Remembering Professor Emertius George Swenson, Jr.

03/03/2017

Prof. Emeritus George Swenson Jr., a pioneer in radio astronomy and RF sensing, passed away at the age of 94 on February 22 at Presence Covenant Medical Center.

George Swenson Jr.
George Swenson Jr.
Swenson joined the ECE and Astronomy departments’ faculty in 1956 after receiving his PhD from University of Wisconsin at Madison and several brief stints at other universities. During his time at Illinois, he served as department head for the Astronomy department from 1970-72 and then as the ECE department head from 1979-1985. Although he officially retired in 1988, he continued his presence in the department and CSL, in which he was a longtime member, through sponsored research work until recently.

Swenson and his colleagues developed North Alice I and II, which were two of the earliest radio beacon transmitters launched with NASA’s Discover satellites. The beacons were created in response to the Soviet Union’s Sputnik satellite, and they helped keep the U.S. in the space race.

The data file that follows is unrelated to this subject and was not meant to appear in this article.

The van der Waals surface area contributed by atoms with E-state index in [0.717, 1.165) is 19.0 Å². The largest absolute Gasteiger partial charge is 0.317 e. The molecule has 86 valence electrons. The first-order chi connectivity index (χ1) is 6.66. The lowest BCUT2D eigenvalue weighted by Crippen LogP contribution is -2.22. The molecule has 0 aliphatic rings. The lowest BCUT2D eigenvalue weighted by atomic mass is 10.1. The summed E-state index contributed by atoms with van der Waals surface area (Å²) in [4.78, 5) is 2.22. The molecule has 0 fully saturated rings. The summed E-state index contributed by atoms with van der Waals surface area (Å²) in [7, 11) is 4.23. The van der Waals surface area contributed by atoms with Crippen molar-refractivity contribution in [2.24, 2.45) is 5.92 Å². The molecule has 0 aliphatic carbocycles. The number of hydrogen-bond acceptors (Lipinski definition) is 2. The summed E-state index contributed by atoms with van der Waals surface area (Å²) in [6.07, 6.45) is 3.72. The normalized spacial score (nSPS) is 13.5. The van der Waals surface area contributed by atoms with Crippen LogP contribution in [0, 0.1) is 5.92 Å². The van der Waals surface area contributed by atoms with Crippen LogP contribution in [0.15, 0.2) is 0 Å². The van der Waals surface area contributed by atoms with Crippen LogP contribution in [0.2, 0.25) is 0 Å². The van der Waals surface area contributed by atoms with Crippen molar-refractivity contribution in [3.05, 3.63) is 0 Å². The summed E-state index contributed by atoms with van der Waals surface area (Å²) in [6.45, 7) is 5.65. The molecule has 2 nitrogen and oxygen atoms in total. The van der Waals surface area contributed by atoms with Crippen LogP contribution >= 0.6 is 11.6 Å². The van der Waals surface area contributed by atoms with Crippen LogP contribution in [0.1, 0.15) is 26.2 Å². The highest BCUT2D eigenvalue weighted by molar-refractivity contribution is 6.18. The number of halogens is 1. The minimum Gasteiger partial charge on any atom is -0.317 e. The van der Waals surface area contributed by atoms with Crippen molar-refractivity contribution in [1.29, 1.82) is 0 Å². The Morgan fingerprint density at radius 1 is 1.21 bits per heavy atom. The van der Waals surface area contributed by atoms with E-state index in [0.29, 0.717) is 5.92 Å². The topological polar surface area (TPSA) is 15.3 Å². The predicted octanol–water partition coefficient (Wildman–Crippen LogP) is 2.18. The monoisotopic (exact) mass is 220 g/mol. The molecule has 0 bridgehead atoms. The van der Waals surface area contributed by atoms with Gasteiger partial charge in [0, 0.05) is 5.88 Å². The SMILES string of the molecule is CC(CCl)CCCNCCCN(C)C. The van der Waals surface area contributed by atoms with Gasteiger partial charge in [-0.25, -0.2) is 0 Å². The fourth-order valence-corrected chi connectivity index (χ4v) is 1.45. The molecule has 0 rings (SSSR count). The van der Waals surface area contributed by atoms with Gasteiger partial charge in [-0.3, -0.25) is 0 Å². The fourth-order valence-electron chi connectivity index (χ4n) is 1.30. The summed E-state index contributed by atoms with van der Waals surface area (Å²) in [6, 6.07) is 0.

"I wasn’t thinking about any impact at the time," Swenson recalled in 2007. "I was thinking about the science we could do with this thing."

Swenson also brought many firsts to Illinois that still have lasting impact. He established the first ionospheric research laboratory in the ECE department as well as the radio astronomy program in the Astronomy department. He conceived and oversaw the construction of the Vermilion River Radio Observatory, a 400 ft. radio telescope that has been used to discover many new radio sources. He served as the director of the Radio Observatory until 1981. Swenson also chaired the design of the Very Large Array (VLA) in New Mexico until 1967. The VLA is still the premier radio astronomy research instruments in the world.

Swenson will be not only remembered for the significance of his achievements in his field, but also his adventurous personality. He spent his free time piloting planes, hiking and exploring nature, which included being the first person to make it to the summit of Alaska’s Institute Peak.